Aiming for a Faster Stroke Rate gives you a better chance of converting effort into speed. Aiming for a Faster Recovery doesn’t. Stroke Rate is the sum of many inputs. The most critical is how quickly you can create the hand/forearm position I described above. So my choice would be to focus on increasing SR, as a whole, rather than to isolate and speed up the recovery. I would do this in increments of a hundredth of a second with a highly precise tool — the Tempo Trainer. (And you may find that small increases in tempo help your balance.)

To increase “wetted” time for the arm, rather than try to move my hand forward faster, I’d seek to follow the shortest path from exit point to entry point. I do this in two ways:
1) Convert a wide-swinging path from exit to entry point to a laser-straight path. I do that with the Draw a Line exercise and focal point illustrated in Lesson 5 of the Easy Freestyle DVD.
2) Convert a high-swinging path from exit to entry point to a surface-skimming path with the Ear Hops exercise and focal point, also illustrated in Lesson 5.

Finally, I want to emphasize that I do agree with Eric’s idea that a faster recovery can help increase forward momentum. It takes a high degree of skill to convert faster recovery into faster swimming. The Tempo  Trainer offers a controlled way of experimenting with it.

6 Responses to “Can a Slower Recovery help you Swim Faster?”

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  4. Maybe you could make changes to the post name Can a Slower Recovery help you Swim Faster? Swim Well and Live Well: The Blog of Total Immersion Founder Terry Laughlin to something more suited for your content you make. I liked the post nevertheless.

  5. You make a valid point, and one that may occur to other readers. What does swimming faster have to do with swimming – and living – well? For many people the two will be unconnected. I strongly applaud that. After all, one of the aspects of Swimming Well we advocate most strongly is to do swimming as a practice, in a spirit closer to yoga or tai chi than to running. And not as a workout like competitive swimmers.

    However, another key aspect to Swimming Well is to focus on improvement. To enter the pool for each practice with an explicit intention to be a better swimmer when you leave it an hour later. Some aspects of improvement are qualitative – feeling better in every way possible during and after swimming. But others are quantitative. You know the saying “What gets measured, gets improved.” So my practices include many quantitative metrics to tell me how I”m doing.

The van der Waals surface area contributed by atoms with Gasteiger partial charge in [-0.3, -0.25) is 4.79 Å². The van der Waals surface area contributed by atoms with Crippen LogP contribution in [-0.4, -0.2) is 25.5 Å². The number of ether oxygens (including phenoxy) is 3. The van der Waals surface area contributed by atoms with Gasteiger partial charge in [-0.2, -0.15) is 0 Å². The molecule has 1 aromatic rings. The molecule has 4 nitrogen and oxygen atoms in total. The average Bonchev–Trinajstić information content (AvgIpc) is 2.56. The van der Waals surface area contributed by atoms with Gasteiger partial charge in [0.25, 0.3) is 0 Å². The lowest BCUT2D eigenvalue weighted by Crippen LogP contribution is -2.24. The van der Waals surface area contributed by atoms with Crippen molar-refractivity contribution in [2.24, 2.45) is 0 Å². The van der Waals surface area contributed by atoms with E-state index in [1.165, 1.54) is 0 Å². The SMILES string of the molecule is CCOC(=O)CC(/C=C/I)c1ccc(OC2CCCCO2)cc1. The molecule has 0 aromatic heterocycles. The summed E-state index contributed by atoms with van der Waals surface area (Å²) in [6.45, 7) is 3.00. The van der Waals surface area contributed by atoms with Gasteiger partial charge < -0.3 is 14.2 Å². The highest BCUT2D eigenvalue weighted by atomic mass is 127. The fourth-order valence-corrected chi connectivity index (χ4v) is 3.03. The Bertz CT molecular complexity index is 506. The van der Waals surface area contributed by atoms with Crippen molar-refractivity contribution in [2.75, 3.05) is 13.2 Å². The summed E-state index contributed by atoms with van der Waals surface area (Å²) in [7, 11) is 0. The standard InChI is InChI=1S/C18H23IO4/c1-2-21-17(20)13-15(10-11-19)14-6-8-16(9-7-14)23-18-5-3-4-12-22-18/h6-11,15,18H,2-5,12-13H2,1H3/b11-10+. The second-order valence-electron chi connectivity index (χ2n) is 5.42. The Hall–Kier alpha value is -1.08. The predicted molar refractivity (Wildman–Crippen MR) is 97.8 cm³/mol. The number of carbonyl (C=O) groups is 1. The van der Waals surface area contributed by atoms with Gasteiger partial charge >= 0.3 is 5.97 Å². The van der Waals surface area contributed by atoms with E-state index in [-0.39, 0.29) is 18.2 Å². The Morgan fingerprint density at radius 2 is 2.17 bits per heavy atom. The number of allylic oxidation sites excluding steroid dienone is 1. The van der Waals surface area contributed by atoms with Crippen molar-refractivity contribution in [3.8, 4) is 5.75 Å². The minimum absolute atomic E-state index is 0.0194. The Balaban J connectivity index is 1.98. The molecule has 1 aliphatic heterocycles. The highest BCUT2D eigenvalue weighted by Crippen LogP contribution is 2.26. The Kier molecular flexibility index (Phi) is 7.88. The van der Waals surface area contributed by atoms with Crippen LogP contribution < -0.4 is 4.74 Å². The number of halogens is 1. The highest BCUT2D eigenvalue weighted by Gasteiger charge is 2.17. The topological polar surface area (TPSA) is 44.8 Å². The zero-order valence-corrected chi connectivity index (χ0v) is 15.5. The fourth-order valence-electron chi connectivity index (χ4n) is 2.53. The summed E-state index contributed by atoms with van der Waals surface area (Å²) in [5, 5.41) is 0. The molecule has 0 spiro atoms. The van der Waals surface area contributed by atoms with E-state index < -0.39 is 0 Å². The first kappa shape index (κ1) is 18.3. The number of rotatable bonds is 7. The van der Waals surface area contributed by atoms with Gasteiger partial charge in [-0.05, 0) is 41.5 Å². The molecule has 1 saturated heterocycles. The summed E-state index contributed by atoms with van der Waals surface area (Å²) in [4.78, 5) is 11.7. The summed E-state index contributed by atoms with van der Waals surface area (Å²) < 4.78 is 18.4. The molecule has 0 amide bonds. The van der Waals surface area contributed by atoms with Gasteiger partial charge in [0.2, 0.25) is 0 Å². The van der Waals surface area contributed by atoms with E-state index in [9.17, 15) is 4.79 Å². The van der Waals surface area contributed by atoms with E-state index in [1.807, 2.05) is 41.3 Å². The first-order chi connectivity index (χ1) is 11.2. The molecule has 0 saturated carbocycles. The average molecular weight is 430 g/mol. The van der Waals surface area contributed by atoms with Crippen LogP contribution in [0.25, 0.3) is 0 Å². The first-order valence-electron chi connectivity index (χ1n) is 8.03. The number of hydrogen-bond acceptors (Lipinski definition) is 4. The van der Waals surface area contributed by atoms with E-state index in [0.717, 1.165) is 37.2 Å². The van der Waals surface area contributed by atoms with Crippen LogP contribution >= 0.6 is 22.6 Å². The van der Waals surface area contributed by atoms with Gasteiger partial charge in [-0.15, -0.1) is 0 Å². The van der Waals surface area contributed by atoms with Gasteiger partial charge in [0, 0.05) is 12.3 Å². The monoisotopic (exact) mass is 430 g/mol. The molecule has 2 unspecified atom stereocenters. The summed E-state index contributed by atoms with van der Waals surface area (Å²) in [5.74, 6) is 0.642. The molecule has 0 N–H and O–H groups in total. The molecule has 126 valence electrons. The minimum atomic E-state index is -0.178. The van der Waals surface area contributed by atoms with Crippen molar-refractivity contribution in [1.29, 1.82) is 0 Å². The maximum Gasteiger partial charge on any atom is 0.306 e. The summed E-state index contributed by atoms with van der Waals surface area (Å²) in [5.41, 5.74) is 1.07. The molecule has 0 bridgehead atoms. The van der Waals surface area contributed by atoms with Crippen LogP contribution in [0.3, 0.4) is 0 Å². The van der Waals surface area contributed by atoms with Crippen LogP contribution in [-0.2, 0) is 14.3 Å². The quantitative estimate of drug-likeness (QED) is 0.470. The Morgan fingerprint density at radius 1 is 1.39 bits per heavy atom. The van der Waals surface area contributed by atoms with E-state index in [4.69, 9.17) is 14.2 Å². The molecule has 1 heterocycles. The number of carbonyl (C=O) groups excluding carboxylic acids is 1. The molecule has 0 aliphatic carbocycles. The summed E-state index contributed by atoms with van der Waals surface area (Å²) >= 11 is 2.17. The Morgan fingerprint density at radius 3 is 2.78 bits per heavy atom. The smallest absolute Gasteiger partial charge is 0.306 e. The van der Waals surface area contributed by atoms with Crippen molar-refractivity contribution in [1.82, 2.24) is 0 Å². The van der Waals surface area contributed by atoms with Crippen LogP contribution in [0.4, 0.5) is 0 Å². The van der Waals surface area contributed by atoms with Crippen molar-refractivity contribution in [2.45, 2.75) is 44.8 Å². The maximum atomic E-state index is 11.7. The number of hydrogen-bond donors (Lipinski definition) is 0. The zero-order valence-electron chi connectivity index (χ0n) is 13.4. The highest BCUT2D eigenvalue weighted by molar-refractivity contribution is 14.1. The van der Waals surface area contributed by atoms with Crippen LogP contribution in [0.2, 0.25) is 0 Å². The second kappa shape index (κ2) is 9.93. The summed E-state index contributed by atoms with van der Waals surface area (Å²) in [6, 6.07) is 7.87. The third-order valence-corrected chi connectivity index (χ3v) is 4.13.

One of the those metrics is Stroke Length or Strokes Per Length. Another is Stroke Rate. Another is distance or duration. Another is heart rate (which is objective) or Perceived Rate of Exertion (which is subjective.)

    When working on technique I most often focus on feelings or sensation. But I then try to verify that a better feeling actually resulted in increased efficiency – a lower stroke count. Or the same count maintained at a faster rate, for a longer duration — or with a lower heart rate.

    When you improve your combination of efficient strokes with moderately brisker tempos, and can maintain that combination longer with less effort, you swim . . . faster. The fact that “fast” can be so easily measured makes it a useful, and frankly satisfying, metric.

    I don’t practice with a goal to swim faster only for the momentary satisfaction of seeing the time on a clock as I touch the wall. I do it for the far more enduring satisfaction of the ‘deep’ practice it requires and the personal habits — and new brain cells – deep practice produces.

  6. […] comment on my post of a year ago Can a Slower Recovery help you Swim Faster? raised the question about whether such content is suited to a blog whose title is more […]